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Steak Night - the History and the Why

by Tim Grigsby


The way it was explained to me is that a long time ago the people working at Dallas 24 Hour Club created a monthly Steak Night and invited all the local 12-Step groups to come down and visit The Club while eating a reasonably priced steak dinner. The idea was to help get outside mentors and sponsors for the men and women staying in the club. This tradition continues today on the first Saturday of every month, from 5 to 10pm. Somewhere along the line a live band was added for entertainment, usually the Rockin Robert’s T Band. Rockin Robert is an alumni of the program and can be seen most Steak Nights with his band on the back porch, jamming out and playing music. At the old Club, Robert and the band would set up in the front yard, crank the volume up, and wait for the police to come for noise complaints. We used to say that if the police aren’t summoned, then it wasn’t really a Steak Night. The other purpose of Steak Night is to have a fun event each month for the residents to attend, listen to music, and meet outside people in recovery.


In April of 2012, Steak Night was revived after not having it for a while, that night I was laying in my bed upstairs depressed and in self-pity. I could hear the band playing although I did not want to see or talk to anyone. Another resident suggested I get out of bed, eat a steak, listen to music, and be a part of the fellowship instead of isolating. I took his suggestion and went downstairs. I cannot describe how good it felt to take action, talk to people and be a part of the fellowship. That night was a turning point for me and instead of lying in bed reading a book at night, I started to hang out downstairs in the common areas and try to help the next man seeking help. I also met a bunch of good people that night who are still my good friends today.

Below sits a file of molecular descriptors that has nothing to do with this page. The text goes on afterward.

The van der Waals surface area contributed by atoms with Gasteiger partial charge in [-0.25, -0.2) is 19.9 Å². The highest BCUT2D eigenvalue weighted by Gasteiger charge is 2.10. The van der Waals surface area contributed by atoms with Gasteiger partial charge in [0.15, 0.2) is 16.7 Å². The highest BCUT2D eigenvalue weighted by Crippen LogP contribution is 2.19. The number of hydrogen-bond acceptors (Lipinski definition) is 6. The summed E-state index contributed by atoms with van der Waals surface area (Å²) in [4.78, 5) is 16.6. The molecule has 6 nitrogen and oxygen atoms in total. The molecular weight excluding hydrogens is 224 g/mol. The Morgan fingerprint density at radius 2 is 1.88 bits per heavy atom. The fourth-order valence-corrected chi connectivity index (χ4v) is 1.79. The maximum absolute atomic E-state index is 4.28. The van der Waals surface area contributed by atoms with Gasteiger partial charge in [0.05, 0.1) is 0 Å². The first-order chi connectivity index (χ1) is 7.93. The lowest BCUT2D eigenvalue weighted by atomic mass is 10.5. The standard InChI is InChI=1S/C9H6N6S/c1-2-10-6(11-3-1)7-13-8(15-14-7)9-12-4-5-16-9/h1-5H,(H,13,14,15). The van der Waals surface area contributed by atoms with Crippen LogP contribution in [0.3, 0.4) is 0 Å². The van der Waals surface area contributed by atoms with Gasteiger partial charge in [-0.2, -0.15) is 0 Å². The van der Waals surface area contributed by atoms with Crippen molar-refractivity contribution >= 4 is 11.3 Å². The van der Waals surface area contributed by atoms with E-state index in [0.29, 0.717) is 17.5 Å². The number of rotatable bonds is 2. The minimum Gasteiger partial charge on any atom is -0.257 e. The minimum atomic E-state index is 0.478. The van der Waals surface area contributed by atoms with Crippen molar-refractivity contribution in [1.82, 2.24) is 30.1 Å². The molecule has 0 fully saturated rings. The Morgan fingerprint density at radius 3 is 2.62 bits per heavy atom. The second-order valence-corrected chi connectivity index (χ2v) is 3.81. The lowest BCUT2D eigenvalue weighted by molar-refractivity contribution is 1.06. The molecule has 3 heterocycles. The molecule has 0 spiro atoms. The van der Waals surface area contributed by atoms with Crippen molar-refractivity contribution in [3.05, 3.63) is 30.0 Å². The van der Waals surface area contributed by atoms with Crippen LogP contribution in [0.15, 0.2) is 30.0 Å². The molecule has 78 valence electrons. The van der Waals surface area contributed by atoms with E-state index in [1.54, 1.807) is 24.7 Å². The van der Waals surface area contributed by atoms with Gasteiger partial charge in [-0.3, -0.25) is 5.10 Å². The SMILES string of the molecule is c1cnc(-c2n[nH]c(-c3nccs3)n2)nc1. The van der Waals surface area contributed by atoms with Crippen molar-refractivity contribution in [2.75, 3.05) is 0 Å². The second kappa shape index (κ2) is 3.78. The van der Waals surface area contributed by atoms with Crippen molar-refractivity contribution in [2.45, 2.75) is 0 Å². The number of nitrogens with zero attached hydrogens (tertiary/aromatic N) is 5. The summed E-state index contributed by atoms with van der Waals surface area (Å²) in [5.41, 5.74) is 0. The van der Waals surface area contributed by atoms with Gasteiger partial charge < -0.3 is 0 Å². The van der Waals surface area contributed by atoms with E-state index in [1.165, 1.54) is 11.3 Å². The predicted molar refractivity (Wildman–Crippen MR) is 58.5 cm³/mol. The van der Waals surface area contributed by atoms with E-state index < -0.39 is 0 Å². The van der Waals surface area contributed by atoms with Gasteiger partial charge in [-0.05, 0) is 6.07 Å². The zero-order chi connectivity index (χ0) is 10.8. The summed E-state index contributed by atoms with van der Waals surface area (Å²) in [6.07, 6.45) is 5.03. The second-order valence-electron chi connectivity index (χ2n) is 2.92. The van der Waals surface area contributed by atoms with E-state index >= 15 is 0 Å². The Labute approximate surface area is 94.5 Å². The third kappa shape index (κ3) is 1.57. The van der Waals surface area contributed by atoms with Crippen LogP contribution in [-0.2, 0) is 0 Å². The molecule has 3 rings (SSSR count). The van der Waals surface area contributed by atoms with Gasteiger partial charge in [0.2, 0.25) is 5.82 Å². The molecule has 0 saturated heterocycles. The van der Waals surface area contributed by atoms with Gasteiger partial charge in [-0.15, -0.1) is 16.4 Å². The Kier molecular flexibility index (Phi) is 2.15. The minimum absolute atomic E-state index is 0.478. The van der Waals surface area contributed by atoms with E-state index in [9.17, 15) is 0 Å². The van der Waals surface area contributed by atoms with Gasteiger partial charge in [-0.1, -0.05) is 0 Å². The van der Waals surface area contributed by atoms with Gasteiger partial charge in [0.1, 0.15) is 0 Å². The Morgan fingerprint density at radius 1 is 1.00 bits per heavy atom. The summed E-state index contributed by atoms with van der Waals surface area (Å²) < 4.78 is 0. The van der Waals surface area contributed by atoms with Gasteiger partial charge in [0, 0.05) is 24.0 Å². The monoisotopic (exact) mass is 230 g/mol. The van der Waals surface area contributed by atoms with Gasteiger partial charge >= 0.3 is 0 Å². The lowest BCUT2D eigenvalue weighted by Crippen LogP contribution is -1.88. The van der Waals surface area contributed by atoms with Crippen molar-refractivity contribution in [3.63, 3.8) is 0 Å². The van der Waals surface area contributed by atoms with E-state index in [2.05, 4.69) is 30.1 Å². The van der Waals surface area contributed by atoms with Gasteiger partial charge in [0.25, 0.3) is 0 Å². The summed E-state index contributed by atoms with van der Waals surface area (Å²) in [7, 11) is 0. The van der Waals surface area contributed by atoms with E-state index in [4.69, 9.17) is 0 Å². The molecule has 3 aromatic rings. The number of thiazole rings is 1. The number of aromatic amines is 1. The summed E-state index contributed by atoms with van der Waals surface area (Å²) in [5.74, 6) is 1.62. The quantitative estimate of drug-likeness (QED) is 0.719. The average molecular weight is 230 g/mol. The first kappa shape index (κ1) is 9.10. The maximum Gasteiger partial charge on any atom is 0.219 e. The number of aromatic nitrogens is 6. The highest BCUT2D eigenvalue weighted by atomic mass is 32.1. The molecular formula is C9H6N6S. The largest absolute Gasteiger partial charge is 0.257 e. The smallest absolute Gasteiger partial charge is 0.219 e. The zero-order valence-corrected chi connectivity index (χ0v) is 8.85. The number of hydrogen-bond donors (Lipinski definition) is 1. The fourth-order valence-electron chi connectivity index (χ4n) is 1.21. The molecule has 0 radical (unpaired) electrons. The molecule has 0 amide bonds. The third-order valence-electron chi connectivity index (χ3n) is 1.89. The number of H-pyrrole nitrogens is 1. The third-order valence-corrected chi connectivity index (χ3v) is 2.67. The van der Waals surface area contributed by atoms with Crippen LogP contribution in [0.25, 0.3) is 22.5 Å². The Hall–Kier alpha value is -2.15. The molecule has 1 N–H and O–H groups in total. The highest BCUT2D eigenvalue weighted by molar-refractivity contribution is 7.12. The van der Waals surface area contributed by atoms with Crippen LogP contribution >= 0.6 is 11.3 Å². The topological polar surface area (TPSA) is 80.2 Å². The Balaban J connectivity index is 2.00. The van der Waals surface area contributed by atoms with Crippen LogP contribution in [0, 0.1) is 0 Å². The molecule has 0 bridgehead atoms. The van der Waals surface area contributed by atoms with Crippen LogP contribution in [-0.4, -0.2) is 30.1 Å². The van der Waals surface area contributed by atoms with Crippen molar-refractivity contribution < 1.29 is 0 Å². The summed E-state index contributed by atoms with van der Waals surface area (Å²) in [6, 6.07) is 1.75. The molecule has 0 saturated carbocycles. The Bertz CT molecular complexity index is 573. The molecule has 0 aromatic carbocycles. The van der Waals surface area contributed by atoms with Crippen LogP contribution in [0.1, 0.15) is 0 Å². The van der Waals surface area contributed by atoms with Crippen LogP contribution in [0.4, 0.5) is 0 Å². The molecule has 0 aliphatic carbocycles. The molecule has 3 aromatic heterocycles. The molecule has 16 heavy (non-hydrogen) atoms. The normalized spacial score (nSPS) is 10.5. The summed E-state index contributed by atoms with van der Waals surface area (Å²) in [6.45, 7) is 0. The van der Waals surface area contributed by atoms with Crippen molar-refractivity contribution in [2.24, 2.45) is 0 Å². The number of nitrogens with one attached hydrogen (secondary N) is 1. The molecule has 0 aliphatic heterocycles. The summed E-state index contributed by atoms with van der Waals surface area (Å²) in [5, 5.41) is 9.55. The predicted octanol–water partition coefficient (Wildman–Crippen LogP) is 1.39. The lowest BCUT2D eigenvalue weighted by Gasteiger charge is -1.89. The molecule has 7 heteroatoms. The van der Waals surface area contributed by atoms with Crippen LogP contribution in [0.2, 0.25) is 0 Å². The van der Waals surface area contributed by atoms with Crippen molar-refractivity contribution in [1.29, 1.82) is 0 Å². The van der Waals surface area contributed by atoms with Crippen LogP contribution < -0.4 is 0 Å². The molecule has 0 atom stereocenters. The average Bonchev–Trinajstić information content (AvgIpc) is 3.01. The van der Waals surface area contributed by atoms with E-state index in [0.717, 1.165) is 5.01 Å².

My favorite memory of Steak Night was the day we burned the mortgage for 4636 Ross Avenue. An anonymous donor had paid off the entire note for the property to the tune of over $300,000. There were more people that night than I have ever seen at The Club and the atmosphere was infectious. Everyone was so happy because it appeared we were not going to have to close the doors, and could begin to think renovation or a new building in the future. The 112 Steak Dinners sold that night is still the modern day record, I even had to run to the grocery store to buy some during the event.


Tim Grigsby is Chief Operating Officer for Dallas 24 Hour Club.

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